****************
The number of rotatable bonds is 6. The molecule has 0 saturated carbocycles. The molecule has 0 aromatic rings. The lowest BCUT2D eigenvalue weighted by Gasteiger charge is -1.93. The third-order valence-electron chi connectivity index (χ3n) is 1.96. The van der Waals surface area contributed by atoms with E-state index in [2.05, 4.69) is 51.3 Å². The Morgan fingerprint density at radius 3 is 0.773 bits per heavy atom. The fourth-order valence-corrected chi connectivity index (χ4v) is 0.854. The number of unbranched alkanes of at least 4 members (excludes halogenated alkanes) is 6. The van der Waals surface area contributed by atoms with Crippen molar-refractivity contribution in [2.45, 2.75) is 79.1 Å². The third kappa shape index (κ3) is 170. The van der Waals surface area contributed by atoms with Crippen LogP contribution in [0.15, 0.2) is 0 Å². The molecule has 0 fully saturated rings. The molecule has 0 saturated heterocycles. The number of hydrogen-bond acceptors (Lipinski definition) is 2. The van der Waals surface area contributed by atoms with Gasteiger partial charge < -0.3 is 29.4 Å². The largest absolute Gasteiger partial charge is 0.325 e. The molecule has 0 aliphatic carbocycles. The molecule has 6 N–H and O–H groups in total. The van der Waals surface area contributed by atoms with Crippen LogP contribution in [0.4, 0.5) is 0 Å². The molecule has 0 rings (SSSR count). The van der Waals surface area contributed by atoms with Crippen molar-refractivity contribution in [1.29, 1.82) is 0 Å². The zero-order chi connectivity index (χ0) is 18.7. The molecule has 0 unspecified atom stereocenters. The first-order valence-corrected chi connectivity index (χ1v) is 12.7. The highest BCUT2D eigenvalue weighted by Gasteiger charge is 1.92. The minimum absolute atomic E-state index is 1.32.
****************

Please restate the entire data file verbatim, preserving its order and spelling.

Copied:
The number of rotatable bonds is 6. The molecule has 0 saturated carbocycles. The molecule has 0 aromatic rings. The lowest BCUT2D eigenvalue weighted by Gasteiger charge is -1.93. The third-order valence-electron chi connectivity index (χ3n) is 1.96. The van der Waals surface area contributed by atoms with E-state index in [2.05, 4.69) is 51.3 Å². The Morgan fingerprint density at radius 3 is 0.773 bits per heavy atom. The fourth-order valence-corrected chi connectivity index (χ4v) is 0.854. The number of unbranched alkanes of at least 4 members (excludes halogenated alkanes) is 6. The van der Waals surface area contributed by atoms with Crippen molar-refractivity contribution in [2.45, 2.75) is 79.1 Å². The third kappa shape index (κ3) is 170. The van der Waals surface area contributed by atoms with Crippen LogP contribution in [0.15, 0.2) is 0 Å². The molecule has 0 fully saturated rings. The molecule has 0 saturated heterocycles. The number of hydrogen-bond acceptors (Lipinski definition) is 2. The van der Waals surface area contributed by atoms with Gasteiger partial charge < -0.3 is 29.4 Å². The largest absolute Gasteiger partial charge is 0.325 e. The molecule has 0 aliphatic carbocycles. The molecule has 6 N–H and O–H groups in total. The van der Waals surface area contributed by atoms with Crippen LogP contribution in [0.4, 0.5) is 0 Å². The molecule has 0 rings (SSSR count). The van der Waals surface area contributed by atoms with Crippen molar-refractivity contribution in [1.29, 1.82) is 0 Å². The zero-order chi connectivity index (χ0) is 18.7. The molecule has 0 unspecified atom stereocenters. The first-order valence-corrected chi connectivity index (χ1v) is 12.7. The highest BCUT2D eigenvalue weighted by Gasteiger charge is 1.92. The minimum absolute atomic E-state index is 1.32.